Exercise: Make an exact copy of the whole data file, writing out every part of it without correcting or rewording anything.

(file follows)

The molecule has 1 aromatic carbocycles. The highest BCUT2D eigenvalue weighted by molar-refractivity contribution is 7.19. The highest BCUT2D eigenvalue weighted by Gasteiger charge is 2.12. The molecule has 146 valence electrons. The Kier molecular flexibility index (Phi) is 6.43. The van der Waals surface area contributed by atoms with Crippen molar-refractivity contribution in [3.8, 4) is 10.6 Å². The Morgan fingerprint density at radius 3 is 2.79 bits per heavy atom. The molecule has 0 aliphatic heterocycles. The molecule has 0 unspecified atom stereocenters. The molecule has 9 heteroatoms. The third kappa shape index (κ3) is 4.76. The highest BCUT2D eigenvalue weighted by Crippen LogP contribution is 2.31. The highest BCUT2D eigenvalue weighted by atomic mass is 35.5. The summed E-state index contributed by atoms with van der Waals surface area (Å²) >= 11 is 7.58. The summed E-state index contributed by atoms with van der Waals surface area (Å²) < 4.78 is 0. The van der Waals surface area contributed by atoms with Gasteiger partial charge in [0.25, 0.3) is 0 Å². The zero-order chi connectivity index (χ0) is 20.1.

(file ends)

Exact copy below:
The molecule has 1 aromatic carbocycles. The highest BCUT2D eigenvalue weighted by molar-refractivity contribution is 7.19. The highest BCUT2D eigenvalue weighted by Gasteiger charge is 2.12. The molecule has 146 valence electrons. The Kier molecular flexibility index (Phi) is 6.43. The van der Waals surface area contributed by atoms with Crippen molar-refractivity contribution in [3.8, 4) is 10.6 Å². The Morgan fingerprint density at radius 3 is 2.79 bits per heavy atom. The molecule has 0 aliphatic heterocycles. The molecule has 0 unspecified atom stereocenters. The molecule has 9 heteroatoms. The third kappa shape index (κ3) is 4.76. The highest BCUT2D eigenvalue weighted by Crippen LogP contribution is 2.31. The highest BCUT2D eigenvalue weighted by atomic mass is 35.5. The summed E-state index contributed by atoms with van der Waals surface area (Å²) >= 11 is 7.58. The summed E-state index contributed by atoms with van der Waals surface area (Å²) < 4.78 is 0. The van der Waals surface area contributed by atoms with Gasteiger partial charge in [0.25, 0.3) is 0 Å². The zero-order chi connectivity index (χ0) is 20.1.